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  • Review by Faye Coulman

REVIEWED: Swallow the Sun + Draconian + Shores of Null @ Camden Underworld, London

With a prestigious double bill headed up by the exquisitely haunting, ink-black orchestrations of gothic doom heavyweights Draconian together with Swallow the Sun’s inimitably frostbitten, melancholia-steeped symphonies, it’s small wonder this veritable feast of doom-laden entertainment sold out well in advance of tonight’s tremendously anticipated show. What is surprising, however, is how utterly packed the Underworld is this early on in the evening, with some time still to elapse before our esteemed co-headliners unleash their ghoulishly entrancing magic on tonight’s eager horde of visibly elated genre fanatics. But, amidst the sticky, wetly odorous heat of 500 densely packed, leather-clad bodies, that surprise instantly dissipates the moment SHORES OF NULL let loose their blistering and sumptuously beguiling craft, instantly igniting nerves and synapses with adrenaline. Indeed, anyone unfortunate enough to miss this early, quintessentially doomy highlight will surely be sorely deprived!

Pairing searing, Paradise Lost-tinged twin riffery and frantically accelerating blasts with sweepingly expansive atmospherics that glimmer with unearthly beauty, seldom does a support act manifest such a grandiose and thoroughly compelling presence. Luxuriating in sultry, distortion-drenched fretwork and tenderly evocative clean vocals, ‘Darkness Won’t Take Me’ comprises a thoroughly affecting standout, while ‘My Darkest Years’ resides in decidedly hostile, blastbeat-stricken sonic territories. And across the various shades of hyperblasting, weightily turbulent and hauntingly melodic darkness that comprise their seamlessly orchestrated set, it’s hard to imagine a more captivating kick-off to the evening’s proceedings.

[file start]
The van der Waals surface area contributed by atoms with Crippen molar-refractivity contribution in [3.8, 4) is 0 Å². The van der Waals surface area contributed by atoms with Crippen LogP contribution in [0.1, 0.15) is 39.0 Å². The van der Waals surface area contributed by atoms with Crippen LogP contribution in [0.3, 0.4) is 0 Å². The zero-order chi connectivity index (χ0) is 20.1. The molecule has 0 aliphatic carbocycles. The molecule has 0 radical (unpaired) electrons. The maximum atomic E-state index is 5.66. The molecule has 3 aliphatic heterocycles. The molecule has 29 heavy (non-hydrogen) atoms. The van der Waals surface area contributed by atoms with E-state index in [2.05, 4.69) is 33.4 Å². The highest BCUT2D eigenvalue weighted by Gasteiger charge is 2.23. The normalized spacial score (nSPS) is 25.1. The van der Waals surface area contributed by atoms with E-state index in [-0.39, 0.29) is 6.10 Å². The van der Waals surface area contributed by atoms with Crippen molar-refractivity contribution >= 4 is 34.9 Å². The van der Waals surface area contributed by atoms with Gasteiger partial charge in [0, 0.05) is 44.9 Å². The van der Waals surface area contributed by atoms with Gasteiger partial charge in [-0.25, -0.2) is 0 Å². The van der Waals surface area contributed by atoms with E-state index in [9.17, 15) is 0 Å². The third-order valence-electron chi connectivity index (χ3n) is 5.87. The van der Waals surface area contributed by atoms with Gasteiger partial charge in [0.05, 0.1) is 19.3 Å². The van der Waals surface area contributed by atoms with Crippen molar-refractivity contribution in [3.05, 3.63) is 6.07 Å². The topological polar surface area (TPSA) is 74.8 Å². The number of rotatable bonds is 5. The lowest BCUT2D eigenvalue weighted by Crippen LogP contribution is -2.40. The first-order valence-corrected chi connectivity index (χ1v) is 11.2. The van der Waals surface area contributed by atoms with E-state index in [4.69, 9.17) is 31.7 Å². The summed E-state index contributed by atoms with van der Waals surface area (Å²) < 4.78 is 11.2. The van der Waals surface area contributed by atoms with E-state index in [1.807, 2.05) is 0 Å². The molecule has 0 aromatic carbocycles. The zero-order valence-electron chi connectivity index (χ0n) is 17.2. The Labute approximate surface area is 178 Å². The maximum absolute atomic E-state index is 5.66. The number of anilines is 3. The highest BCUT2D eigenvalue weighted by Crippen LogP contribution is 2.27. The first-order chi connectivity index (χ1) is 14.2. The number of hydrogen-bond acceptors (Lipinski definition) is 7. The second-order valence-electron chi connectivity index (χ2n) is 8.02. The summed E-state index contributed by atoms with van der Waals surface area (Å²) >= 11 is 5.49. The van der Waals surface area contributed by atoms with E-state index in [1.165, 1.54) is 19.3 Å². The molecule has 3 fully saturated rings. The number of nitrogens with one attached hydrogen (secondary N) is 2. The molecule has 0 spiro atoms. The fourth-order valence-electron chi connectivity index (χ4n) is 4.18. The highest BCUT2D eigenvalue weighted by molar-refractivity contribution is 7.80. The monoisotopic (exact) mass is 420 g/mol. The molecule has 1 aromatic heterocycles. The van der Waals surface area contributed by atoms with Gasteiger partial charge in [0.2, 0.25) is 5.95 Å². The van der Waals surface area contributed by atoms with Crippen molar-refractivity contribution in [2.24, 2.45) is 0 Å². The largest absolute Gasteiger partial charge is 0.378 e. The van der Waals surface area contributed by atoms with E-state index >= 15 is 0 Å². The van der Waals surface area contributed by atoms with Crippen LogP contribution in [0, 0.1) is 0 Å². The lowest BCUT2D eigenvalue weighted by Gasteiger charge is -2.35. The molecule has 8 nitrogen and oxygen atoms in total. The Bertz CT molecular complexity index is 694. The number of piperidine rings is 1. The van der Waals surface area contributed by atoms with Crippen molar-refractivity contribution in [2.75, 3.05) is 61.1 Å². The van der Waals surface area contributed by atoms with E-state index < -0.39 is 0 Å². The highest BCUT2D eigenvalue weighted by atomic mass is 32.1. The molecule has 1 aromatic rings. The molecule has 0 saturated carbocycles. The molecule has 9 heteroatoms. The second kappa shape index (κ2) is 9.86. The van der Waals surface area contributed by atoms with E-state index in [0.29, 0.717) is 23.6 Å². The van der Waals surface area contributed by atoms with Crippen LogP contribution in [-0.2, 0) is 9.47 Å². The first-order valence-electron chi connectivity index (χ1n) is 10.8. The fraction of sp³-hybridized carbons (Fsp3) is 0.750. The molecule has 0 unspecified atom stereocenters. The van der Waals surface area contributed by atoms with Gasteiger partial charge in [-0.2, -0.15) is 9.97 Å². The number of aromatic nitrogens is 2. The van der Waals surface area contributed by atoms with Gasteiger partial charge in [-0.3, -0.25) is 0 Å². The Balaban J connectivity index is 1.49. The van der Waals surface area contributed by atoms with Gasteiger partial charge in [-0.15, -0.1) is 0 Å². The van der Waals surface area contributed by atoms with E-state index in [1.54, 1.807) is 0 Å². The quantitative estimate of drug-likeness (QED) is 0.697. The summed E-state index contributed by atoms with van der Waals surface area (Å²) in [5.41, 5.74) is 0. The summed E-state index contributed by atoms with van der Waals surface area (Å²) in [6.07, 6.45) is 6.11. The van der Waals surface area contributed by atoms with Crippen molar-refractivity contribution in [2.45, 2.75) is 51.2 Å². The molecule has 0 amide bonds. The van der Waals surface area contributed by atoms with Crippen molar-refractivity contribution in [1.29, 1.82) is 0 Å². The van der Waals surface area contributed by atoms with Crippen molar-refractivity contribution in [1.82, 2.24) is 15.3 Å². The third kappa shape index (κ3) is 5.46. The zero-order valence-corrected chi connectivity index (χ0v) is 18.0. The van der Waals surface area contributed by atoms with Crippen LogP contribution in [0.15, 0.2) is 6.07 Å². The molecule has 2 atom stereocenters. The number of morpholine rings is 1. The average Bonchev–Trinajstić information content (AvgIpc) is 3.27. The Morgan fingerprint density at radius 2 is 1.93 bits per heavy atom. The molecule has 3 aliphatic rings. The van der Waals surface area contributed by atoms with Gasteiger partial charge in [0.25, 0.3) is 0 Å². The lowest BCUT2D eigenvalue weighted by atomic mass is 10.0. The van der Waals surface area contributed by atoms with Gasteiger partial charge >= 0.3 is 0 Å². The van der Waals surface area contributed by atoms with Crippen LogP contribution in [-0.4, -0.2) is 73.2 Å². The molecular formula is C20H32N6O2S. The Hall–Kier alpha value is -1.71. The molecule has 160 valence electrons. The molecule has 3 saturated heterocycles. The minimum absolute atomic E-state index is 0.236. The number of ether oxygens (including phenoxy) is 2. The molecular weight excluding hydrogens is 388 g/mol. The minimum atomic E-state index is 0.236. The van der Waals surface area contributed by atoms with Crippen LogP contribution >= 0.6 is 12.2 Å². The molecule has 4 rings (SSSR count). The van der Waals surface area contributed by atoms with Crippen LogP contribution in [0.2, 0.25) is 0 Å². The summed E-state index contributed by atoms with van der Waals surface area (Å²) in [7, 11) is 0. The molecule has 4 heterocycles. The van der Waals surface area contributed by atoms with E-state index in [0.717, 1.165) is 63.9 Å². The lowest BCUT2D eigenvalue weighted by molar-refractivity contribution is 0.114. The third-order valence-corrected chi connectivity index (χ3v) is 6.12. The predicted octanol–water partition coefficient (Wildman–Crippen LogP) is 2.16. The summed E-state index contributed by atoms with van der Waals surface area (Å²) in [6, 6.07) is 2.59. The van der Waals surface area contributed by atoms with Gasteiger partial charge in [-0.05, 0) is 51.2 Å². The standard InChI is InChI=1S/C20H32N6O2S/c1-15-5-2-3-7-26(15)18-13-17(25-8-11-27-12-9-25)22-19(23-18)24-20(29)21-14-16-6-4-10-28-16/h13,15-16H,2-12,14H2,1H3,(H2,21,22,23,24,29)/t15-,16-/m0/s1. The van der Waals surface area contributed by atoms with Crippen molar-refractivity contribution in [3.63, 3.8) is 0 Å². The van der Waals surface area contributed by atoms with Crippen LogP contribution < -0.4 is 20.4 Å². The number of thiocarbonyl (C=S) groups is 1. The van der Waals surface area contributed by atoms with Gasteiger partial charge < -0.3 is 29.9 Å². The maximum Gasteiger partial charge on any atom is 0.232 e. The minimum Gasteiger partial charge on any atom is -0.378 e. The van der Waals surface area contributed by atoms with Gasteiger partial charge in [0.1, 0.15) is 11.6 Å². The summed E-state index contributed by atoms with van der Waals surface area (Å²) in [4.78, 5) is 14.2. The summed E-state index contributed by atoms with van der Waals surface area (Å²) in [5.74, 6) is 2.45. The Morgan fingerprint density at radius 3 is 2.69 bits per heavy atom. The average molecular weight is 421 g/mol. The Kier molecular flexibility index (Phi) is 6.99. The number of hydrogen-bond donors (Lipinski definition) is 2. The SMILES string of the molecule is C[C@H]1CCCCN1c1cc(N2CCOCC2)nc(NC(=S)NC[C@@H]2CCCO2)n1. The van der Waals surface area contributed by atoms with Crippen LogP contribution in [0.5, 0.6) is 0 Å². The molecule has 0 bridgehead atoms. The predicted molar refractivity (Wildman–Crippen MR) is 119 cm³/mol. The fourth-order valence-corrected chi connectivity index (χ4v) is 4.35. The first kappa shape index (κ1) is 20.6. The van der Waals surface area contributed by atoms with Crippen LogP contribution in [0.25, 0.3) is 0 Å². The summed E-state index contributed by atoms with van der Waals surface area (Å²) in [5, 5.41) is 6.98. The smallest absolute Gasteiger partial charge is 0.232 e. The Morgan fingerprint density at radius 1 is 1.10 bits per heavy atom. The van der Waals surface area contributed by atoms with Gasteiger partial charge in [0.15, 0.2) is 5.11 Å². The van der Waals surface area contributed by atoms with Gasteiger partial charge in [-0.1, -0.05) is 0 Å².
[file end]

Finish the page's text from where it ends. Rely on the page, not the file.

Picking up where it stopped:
It's been a staggering eight years since DRACONIAN last graced our fair city with their elegantly configured fusion of crushing aggression and brooding, sumptuously ornate instrumentation. And with two albums yet to be debuted here in the UK together with a recent switch up of vocal duties that sees former vocalist Lisa Johansson once again returning to the band after a sizeable, 11-year absence, it’s safe to say we’ve a fair bit to catch up on as far as these iconic Swedish doomsters are concerned. Within a pulverising yet exquisitely melodious blend of darkly contorted groove, guttural screams and endlessly unfurling lines of eerily reverberating fretwork, this collectively immense mix takes instantly intoxicating hold of the senses. With every tombstone-heavy blast and gargantuan slab of riffage audibly teeming with tortured, achingly wistful feeling, a transcendental flurry of keyboards ushers us forth into the darkly meditative throes of ‘Lustrous Heart’. Above a turbulent undertow of bone-shattering blasts and lacerating fretwork, ethereal vocal talent Johansson pours forth a sumptuous profusion of airily delicate and affecting soprano, her lofty crescendos rising and falling with fluid, seamlessly practised ease.